In a case of first impression, Judge Montali had to decide whether a landlord’s claim for payment of rent during the gap period of an involuntary bankruptcy is entitled to priority.
Before delving into the facts of the case, a quick primer is appropriate. The treatment of a commercial landlord’s claims in bankruptcy is too complicated and will be discussed in more depth in a future article so this “quick primer” is very limited.
When a company files for bankruptcy, the landlord in a nonresidential context is usually the most powerful player in the scene. The landlord is entitled to be paid contract rate lease payments until the Debtor decides to either reject or assume the lease. This is provided for under § 365(d)(3) which states that “The trustee shall timely perform all the obligations of the debtor … arising from and after the order for relief under any unexpired lease of nonresidential real property … until such lease is assumed or rejected, notwithstanding section 503 (b)(1) of this title….”
That last bit, the “notwithstanding section 503 (b)(1)” portion means that the landlord is entitled to payment until the lease is rejected; even if it is not an actual, necessary cost or expenses of preserving the estate. Not only is the landlord entitled to an administrative claim, but the payments must commence immediately (for the most part).
Howrey LLP was a global law firm that practiced antitrust, global litigation and intellectual property law. At its peak Howrey had more than 700 attorneys in 17 locations worldwide. In early 2011, Howrey began to wind down its business and was hit with a petition for an involuntary Chapter 7 petition. For simplicity, we are going to assume the case was never a Chapter 7 case; meaning it went from an involuntary Chapter 7 to a voluntary Chapter 11.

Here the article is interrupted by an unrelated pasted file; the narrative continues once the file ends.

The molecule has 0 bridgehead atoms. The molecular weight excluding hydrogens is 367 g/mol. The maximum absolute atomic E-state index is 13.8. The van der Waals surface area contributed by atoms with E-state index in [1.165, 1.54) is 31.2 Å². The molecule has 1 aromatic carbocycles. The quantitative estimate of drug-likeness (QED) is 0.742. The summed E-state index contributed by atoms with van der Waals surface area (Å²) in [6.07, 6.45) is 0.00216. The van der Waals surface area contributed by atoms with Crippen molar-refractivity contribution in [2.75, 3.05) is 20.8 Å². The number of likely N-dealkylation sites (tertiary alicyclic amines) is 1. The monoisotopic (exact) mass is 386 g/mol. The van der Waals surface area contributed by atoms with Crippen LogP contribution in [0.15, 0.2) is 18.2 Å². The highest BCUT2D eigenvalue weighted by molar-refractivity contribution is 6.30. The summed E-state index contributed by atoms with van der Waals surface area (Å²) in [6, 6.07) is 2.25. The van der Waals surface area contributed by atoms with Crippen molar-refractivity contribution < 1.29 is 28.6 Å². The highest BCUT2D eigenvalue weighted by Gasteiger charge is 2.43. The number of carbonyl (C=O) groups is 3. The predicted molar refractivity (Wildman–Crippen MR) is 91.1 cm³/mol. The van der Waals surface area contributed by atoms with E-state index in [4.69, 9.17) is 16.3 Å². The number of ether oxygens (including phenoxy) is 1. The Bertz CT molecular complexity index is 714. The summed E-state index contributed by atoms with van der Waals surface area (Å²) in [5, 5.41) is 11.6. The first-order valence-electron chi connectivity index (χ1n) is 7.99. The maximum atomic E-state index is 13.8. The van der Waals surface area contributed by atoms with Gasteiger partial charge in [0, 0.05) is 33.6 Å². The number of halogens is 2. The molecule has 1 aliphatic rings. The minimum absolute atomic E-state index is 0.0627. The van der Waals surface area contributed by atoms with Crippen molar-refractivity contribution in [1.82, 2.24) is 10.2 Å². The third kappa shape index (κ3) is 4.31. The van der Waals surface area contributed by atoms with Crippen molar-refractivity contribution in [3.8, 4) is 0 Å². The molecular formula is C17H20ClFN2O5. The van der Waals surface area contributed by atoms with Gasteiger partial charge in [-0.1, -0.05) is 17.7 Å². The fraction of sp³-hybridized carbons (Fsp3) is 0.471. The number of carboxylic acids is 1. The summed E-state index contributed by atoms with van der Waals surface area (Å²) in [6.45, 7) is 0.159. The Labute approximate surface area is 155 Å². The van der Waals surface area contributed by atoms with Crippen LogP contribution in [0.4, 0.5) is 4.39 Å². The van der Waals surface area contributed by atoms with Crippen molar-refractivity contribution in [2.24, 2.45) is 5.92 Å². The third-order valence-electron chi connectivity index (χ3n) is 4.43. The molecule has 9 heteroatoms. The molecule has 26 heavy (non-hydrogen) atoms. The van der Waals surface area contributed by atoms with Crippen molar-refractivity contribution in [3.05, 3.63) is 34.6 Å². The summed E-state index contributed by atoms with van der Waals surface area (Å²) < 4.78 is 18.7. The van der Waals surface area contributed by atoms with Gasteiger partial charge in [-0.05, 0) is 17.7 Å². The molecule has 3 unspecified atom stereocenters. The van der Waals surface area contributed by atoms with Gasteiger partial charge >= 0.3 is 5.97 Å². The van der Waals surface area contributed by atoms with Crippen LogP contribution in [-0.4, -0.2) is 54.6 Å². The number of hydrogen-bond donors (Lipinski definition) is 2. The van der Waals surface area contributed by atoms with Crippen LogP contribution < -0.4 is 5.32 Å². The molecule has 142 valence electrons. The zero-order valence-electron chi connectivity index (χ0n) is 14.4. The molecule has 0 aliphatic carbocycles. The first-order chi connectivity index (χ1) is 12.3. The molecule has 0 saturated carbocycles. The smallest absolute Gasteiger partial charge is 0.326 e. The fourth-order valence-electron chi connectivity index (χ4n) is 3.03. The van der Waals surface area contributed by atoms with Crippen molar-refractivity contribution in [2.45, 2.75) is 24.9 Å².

Section 502(f) states that “In an involuntary case, a claim arising in the ordinary course of the debtor’s business or financial affairs after the commencement of the case but before the earlier of the appointment of a trustee and the order for relief shall be determined as of the date such claim arises, and shall be allowed … the same as if such claim had arisen before the date of the filing of the petition.”
Furthermore, even though the claim is an unsecured prepetition claim, it is entitled to priority under § 507(a)(3): “(3) Third, unsecured claims allowed under section 502 (f) of this title.”
The creditors’ committee and Chapter 11 Trustee argued that the landlord’s claims did not fall under § 502(f) because § 502(f) “only applies to claims arising in the ordinary course of a debtor’s business or financial affairs after the commencement of the case.” The court rejected this argument for several reasons including that the code was designed to protect landlords and that the landlord’s claim arose during the gap period and not when the lease was signed.
The creditors’ committee also argued that § 502(g)(1) applied to this situation. That argument was summarily dismissed because § 502(g)(1) applies to rejected leases; the leases were not rejected during the gap period.
Most surprising was the Court’s relatively short discussion on whether the landlord’s claims were incurred during the ordinary course of Debtor’s business. The creditors’ committee argued that since the Debtor was winding down its business, the rents were no longer in the ordinary course of the Debtor’s business. In rejecting that argument, the Court took the position that “the focus is on the circumstances under which the right to payment of current rent “arises”, which is when the occupancy continues, when the status quo vis-a-vis the Landlords continues.”
The result is fair but I am not sure whether it is technically correct. I would have expected a more detailed vertical and horizontal dimension analysis. Assuming no bankruptcy, would creditors or even the landlord expect the Debtor to stay current on rent? If not, why is this payment ordinary course?
You can find the case here.